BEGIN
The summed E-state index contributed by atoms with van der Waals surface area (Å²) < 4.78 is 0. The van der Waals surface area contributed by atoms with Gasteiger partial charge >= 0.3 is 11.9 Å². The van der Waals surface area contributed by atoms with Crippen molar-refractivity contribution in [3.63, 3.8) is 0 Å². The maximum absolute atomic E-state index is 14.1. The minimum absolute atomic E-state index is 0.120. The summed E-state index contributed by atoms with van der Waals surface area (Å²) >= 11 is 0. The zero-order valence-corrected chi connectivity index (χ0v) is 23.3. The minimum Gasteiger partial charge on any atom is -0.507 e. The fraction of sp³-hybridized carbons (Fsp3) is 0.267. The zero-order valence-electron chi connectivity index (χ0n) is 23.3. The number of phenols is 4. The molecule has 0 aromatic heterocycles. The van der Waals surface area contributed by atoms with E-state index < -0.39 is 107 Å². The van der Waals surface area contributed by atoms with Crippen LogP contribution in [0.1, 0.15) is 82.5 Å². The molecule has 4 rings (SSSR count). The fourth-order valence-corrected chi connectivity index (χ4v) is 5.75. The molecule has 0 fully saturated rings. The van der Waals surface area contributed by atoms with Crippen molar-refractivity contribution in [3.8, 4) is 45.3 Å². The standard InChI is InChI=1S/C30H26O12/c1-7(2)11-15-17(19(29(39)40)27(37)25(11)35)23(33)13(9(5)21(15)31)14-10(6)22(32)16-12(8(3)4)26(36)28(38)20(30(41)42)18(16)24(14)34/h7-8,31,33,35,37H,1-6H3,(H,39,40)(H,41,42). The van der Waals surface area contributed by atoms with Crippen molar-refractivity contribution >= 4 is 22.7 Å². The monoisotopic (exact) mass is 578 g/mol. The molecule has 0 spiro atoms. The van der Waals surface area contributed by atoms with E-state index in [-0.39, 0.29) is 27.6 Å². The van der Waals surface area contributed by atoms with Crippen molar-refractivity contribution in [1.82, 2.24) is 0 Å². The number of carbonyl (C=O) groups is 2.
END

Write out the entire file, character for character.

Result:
The summed E-state index contributed by atoms with van der Waals surface area (Å²) < 4.78 is 0. The van der Waals surface area contributed by atoms with Gasteiger partial charge >= 0.3 is 11.9 Å². The van der Waals surface area contributed by atoms with Crippen molar-refractivity contribution in [3.63, 3.8) is 0 Å². The maximum absolute atomic E-state index is 14.1. The minimum absolute atomic E-state index is 0.120. The summed E-state index contributed by atoms with van der Waals surface area (Å²) >= 11 is 0. The zero-order valence-corrected chi connectivity index (χ0v) is 23.3. The minimum Gasteiger partial charge on any atom is -0.507 e. The fraction of sp³-hybridized carbons (Fsp3) is 0.267. The zero-order valence-electron chi connectivity index (χ0n) is 23.3. The number of phenols is 4. The molecule has 0 aromatic heterocycles. The van der Waals surface area contributed by atoms with E-state index < -0.39 is 107 Å². The van der Waals surface area contributed by atoms with Crippen LogP contribution in [0.1, 0.15) is 82.5 Å². The molecule has 4 rings (SSSR count). The fourth-order valence-corrected chi connectivity index (χ4v) is 5.75. The molecule has 0 fully saturated rings. The van der Waals surface area contributed by atoms with Crippen molar-refractivity contribution in [3.8, 4) is 45.3 Å². The standard InChI is InChI=1S/C30H26O12/c1-7(2)11-15-17(19(29(39)40)27(37)25(11)35)23(33)13(9(5)21(15)31)14-10(6)22(32)16-12(8(3)4)26(36)28(38)20(30(41)42)18(16)24(14)34/h7-8,31,33,35,37H,1-6H3,(H,39,40)(H,41,42). The van der Waals surface area contributed by atoms with Crippen molar-refractivity contribution >= 4 is 22.7 Å². The monoisotopic (exact) mass is 578 g/mol. The molecule has 0 spiro atoms. The van der Waals surface area contributed by atoms with E-state index in [-0.39, 0.29) is 27.6 Å². The van der Waals surface area contributed by atoms with Crippen molar-refractivity contribution in [1.82, 2.24) is 0 Å². The number of carbonyl (C=O) groups is 2.